In another scary week this year, the S&P500 dropped almost 4%. This is the third time this fall alone that the large cap index has lost about 4%. Volume was light, but this had more to do with the Thanksgiving holiday than it did with investor sentiment. S&P volatility jumped (the VIX index moved into the low 20’s), but it has not exceeded the levels reached during the other two bad weeks in October (when the VIX reached the upper 20’s).
Also due to the holiday week, the number of US economic reports released was low. The US housing market index missed expectations; so did US housing starts. Durable goods, both headline and ex-autos missed badly. Initial jobless claims were worse than expected. Consumer sentiment also missed. Only existing home sales beat expectations. Also, the Federal Reserve’s balance sheet fell by 40 billion dollars, which is one of the largest weekly reductions in 2018. And since quantitative tightening started in October 2017, the Fed’s balance sheet has fallen by a total of 354 billion dollars…..a material amount, given that the balance sheet peaked at about 4.5 trillion dollars.
The technical picture of the S&P500 has become very interesting. On the one hand, the S&P is a complete mess….at least for bulls….on both the daily and the weekly charts. Not only have prices crashed below both the 50 day and the 200 day moving averages, but the 200 day moving average is now sloping downwards. And barring some massive surge in the S&P over the next two weeks, it’s very likely that the 50 day moving average will cross below the 200 day moving average over these next two weeks. This will create a “Death Cross”, a very bearish technical signal, one that we haven’t seen since 2015.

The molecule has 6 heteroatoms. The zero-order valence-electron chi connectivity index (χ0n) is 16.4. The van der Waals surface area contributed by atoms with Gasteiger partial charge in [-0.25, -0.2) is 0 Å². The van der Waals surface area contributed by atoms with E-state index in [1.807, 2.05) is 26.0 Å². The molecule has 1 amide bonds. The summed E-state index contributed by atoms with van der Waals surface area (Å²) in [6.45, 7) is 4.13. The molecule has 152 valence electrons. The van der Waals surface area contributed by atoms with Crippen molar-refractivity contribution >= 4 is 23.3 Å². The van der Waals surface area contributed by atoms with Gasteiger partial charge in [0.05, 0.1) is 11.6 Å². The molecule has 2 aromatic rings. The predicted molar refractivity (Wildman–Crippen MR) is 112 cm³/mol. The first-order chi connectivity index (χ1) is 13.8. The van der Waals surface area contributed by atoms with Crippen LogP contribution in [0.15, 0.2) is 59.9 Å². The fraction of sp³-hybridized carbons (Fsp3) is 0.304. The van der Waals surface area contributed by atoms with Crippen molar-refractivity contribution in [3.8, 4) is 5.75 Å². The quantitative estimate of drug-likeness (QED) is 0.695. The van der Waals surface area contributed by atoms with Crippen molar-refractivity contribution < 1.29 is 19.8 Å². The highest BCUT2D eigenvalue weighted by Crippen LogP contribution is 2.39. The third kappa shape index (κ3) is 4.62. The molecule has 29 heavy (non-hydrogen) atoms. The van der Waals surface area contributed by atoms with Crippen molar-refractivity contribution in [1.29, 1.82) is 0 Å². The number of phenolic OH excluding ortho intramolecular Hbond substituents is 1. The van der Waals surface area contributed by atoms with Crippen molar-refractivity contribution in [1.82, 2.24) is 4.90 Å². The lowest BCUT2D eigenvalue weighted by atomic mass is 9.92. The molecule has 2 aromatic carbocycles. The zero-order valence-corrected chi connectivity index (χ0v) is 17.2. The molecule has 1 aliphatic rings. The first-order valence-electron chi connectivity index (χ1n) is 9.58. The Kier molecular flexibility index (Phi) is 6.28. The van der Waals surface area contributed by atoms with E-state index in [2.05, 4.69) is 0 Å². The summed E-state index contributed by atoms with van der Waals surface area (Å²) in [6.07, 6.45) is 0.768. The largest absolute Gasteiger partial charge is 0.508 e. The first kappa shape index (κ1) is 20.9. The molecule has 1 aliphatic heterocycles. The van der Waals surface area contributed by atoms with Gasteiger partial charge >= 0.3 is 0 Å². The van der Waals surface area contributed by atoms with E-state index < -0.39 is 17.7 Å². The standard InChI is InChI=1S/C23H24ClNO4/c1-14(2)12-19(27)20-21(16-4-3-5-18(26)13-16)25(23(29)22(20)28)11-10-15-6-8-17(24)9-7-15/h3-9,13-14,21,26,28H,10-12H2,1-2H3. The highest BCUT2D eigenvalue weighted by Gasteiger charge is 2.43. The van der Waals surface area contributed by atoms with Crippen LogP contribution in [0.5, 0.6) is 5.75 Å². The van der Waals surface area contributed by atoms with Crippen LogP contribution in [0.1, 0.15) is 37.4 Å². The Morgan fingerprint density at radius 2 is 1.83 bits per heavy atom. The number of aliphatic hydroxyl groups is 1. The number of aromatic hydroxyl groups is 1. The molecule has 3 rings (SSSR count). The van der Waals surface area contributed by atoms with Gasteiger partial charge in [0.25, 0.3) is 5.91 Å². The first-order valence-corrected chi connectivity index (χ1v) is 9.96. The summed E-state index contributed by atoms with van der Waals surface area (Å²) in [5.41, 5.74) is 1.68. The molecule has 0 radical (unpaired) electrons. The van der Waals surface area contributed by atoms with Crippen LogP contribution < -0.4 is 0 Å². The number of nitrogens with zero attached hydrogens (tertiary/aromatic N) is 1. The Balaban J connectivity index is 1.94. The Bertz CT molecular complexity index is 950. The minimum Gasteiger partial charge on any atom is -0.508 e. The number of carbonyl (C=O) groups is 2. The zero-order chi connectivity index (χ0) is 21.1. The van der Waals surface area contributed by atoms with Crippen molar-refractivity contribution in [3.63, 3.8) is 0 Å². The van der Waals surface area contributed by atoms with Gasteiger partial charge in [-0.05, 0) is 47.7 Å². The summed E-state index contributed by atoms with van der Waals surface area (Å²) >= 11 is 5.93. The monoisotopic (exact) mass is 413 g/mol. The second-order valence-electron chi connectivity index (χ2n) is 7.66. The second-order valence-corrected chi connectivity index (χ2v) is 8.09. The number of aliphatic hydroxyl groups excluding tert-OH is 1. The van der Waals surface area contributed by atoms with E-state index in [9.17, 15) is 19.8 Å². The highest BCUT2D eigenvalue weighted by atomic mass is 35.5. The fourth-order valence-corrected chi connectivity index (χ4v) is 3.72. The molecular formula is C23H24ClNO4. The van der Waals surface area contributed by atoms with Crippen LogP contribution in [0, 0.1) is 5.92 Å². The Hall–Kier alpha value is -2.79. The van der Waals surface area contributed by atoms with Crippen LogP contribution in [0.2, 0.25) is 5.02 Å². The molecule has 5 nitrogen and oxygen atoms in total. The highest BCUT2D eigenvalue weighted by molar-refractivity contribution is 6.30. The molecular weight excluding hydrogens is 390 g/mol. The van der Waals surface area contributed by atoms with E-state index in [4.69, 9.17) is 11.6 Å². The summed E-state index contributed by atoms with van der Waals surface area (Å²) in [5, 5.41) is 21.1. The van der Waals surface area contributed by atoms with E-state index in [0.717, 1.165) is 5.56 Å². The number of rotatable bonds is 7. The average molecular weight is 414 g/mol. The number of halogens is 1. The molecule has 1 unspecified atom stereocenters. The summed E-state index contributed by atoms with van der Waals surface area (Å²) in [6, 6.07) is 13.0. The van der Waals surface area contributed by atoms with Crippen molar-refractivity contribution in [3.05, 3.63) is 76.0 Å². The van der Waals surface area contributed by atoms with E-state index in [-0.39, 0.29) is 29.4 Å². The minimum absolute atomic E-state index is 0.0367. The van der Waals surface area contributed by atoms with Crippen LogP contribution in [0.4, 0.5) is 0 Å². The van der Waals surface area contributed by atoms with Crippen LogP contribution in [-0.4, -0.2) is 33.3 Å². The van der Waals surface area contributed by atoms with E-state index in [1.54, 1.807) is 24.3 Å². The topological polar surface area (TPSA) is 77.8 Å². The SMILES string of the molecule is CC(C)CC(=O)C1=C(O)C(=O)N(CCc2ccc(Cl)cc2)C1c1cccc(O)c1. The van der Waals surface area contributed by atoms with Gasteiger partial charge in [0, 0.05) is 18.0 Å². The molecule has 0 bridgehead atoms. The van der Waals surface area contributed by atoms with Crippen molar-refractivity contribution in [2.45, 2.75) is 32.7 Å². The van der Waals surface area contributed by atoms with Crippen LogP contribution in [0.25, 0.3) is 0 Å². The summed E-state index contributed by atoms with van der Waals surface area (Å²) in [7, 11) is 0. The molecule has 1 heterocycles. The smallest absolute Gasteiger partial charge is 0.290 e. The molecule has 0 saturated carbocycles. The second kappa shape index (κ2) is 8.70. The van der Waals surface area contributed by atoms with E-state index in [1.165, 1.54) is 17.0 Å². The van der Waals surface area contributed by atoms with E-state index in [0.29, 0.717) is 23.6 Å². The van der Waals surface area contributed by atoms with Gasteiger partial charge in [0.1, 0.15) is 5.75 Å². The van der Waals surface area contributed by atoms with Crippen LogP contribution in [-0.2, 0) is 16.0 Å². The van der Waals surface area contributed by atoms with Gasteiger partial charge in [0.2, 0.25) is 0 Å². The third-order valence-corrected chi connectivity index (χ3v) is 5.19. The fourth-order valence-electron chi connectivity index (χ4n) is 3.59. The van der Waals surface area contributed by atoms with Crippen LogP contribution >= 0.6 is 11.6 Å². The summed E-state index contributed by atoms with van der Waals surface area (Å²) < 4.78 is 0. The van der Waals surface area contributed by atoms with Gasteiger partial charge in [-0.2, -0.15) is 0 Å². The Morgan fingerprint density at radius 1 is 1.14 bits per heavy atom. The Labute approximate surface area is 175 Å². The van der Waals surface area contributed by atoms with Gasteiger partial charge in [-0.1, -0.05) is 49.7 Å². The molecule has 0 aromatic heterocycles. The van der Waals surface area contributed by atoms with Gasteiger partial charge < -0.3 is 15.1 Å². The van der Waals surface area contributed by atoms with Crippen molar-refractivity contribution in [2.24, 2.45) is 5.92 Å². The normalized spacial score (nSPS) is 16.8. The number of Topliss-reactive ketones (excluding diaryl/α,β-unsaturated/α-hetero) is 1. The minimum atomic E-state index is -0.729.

On the other hand, the S&P500 is now deeply oversold. And from these oversold conditions, it’s common to see a meaningful bounce. The bulls can also point out that the lows from last week have not taken out the lows from October, or the lows from February and April….earlier this year. And unless these lows are taken out, traders can use today’s low prices as entry points to bet on a bounce. And supporting the bulls, our Simple Rule has also not turned bearish. The US economy, as uninspiring as it’s been, has not shown clear signs that suggest it’s entering….or about to enter….a recession. And until this happens, our rule will stay bullish.
So let’s see if today’s oversold conditions lead to a bounce over the next few weeks. The seasonal factors—end of November and early December—also raise the likelihood of this bounce. On the other hand, if it doesn’t happen, and the S&P 500 takes out all the lows of 2018, then the probability of entering a bear market, for the first time in nine years, will rise substantially.